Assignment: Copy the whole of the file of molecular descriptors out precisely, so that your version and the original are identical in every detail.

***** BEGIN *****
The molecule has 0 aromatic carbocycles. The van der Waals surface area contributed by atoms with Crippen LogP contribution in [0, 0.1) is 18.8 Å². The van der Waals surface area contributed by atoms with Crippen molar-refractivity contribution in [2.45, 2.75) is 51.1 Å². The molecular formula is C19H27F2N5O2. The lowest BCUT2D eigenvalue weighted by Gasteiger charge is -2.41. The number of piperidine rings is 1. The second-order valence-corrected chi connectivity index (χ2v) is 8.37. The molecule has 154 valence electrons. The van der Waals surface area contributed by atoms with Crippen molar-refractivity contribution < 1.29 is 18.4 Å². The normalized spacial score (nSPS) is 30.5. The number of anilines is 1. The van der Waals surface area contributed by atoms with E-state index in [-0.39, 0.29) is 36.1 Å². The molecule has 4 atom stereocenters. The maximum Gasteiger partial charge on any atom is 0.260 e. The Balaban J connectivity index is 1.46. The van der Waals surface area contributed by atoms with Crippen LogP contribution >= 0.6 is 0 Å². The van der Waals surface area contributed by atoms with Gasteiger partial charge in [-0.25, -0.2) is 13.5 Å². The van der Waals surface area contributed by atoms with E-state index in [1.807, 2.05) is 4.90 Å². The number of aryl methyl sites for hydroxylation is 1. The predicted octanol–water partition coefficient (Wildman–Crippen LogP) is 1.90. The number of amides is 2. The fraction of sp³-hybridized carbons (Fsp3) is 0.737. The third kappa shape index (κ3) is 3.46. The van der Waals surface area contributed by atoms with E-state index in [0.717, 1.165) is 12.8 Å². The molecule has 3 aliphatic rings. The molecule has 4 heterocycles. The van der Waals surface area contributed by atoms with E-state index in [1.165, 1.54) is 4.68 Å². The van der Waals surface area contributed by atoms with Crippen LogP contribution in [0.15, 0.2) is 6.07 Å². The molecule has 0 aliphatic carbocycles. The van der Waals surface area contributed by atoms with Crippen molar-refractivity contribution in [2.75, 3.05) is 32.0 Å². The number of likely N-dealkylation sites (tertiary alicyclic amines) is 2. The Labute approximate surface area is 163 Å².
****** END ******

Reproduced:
The molecule has 0 aromatic carbocycles. The van der Waals surface area contributed by atoms with Crippen LogP contribution in [0, 0.1) is 18.8 Å². The van der Waals surface area contributed by atoms with Crippen molar-refractivity contribution in [2.45, 2.75) is 51.1 Å². The molecular formula is C19H27F2N5O2. The lowest BCUT2D eigenvalue weighted by Gasteiger charge is -2.41. The number of piperidine rings is 1. The second-order valence-corrected chi connectivity index (χ2v) is 8.37. The molecule has 154 valence electrons. The van der Waals surface area contributed by atoms with Crippen molar-refractivity contribution < 1.29 is 18.4 Å². The normalized spacial score (nSPS) is 30.5. The number of anilines is 1. The van der Waals surface area contributed by atoms with E-state index in [-0.39, 0.29) is 36.1 Å². The molecule has 4 atom stereocenters. The maximum Gasteiger partial charge on any atom is 0.260 e. The Balaban J connectivity index is 1.46. The van der Waals surface area contributed by atoms with Crippen LogP contribution >= 0.6 is 0 Å². The van der Waals surface area contributed by atoms with Gasteiger partial charge in [-0.25, -0.2) is 13.5 Å². The van der Waals surface area contributed by atoms with E-state index in [1.807, 2.05) is 4.90 Å². The number of aryl methyl sites for hydroxylation is 1. The predicted octanol–water partition coefficient (Wildman–Crippen LogP) is 1.90. The number of amides is 2. The fraction of sp³-hybridized carbons (Fsp3) is 0.737. The third kappa shape index (κ3) is 3.46. The van der Waals surface area contributed by atoms with E-state index in [0.717, 1.165) is 12.8 Å². The molecule has 3 aliphatic rings. The molecule has 4 heterocycles. The van der Waals surface area contributed by atoms with E-state index in [1.165, 1.54) is 4.68 Å². The van der Waals surface area contributed by atoms with Crippen LogP contribution in [0.15, 0.2) is 6.07 Å². The molecule has 0 aliphatic carbocycles. The van der Waals surface area contributed by atoms with Crippen molar-refractivity contribution in [2.75, 3.05) is 32.0 Å². The number of likely N-dealkylation sites (tertiary alicyclic amines) is 2. The Labute approximate surface area is 163 Å².